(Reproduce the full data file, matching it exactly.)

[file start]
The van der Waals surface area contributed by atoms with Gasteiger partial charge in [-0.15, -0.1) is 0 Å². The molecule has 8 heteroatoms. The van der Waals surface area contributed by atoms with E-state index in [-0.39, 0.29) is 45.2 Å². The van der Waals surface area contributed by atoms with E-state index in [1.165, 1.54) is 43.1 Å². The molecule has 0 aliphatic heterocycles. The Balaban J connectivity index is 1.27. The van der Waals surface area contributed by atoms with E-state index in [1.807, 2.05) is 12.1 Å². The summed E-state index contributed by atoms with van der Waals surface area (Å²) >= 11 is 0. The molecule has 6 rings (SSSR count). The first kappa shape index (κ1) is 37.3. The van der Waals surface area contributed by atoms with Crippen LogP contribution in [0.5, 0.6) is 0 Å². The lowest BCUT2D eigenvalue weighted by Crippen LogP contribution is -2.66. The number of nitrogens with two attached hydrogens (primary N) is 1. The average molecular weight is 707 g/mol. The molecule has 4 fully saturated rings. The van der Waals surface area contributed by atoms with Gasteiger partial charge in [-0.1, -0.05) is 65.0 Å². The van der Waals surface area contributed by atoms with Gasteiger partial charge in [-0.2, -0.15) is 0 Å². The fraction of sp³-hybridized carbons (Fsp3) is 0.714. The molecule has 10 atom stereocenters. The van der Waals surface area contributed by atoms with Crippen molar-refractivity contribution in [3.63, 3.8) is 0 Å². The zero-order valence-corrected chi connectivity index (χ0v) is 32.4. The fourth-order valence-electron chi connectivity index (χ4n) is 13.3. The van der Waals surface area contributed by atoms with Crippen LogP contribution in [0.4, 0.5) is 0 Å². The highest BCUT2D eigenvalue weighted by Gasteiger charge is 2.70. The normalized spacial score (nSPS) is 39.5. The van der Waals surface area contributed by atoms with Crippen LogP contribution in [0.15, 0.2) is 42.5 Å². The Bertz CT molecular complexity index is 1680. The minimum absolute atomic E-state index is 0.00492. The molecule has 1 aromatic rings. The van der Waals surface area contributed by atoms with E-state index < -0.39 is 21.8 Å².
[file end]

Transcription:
The van der Waals surface area contributed by atoms with Gasteiger partial charge in [-0.15, -0.1) is 0 Å². The molecule has 8 heteroatoms. The van der Waals surface area contributed by atoms with E-state index in [-0.39, 0.29) is 45.2 Å². The van der Waals surface area contributed by atoms with E-state index in [1.165, 1.54) is 43.1 Å². The molecule has 0 aliphatic heterocycles. The Balaban J connectivity index is 1.27. The van der Waals surface area contributed by atoms with E-state index in [1.807, 2.05) is 12.1 Å². The summed E-state index contributed by atoms with van der Waals surface area (Å²) >= 11 is 0. The molecule has 6 rings (SSSR count). The first kappa shape index (κ1) is 37.3. The van der Waals surface area contributed by atoms with Crippen LogP contribution in [0.5, 0.6) is 0 Å². The lowest BCUT2D eigenvalue weighted by Crippen LogP contribution is -2.66. The number of nitrogens with two attached hydrogens (primary N) is 1. The average molecular weight is 707 g/mol. The molecule has 4 fully saturated rings. The van der Waals surface area contributed by atoms with Gasteiger partial charge in [-0.1, -0.05) is 65.0 Å². The van der Waals surface area contributed by atoms with Gasteiger partial charge in [-0.2, -0.15) is 0 Å². The fraction of sp³-hybridized carbons (Fsp3) is 0.714. The molecule has 10 atom stereocenters. The van der Waals surface area contributed by atoms with Crippen molar-refractivity contribution in [3.63, 3.8) is 0 Å². The zero-order valence-corrected chi connectivity index (χ0v) is 32.4. The fourth-order valence-electron chi connectivity index (χ4n) is 13.3. The van der Waals surface area contributed by atoms with Crippen LogP contribution in [0.4, 0.5) is 0 Å². The highest BCUT2D eigenvalue weighted by Gasteiger charge is 2.70. The normalized spacial score (nSPS) is 39.5. The van der Waals surface area contributed by atoms with Crippen LogP contribution in [0.15, 0.2) is 42.5 Å². The Bertz CT molecular complexity index is 1680. The minimum absolute atomic E-state index is 0.00492. The molecule has 1 aromatic rings. The van der Waals surface area contributed by atoms with E-state index < -0.39 is 21.8 Å².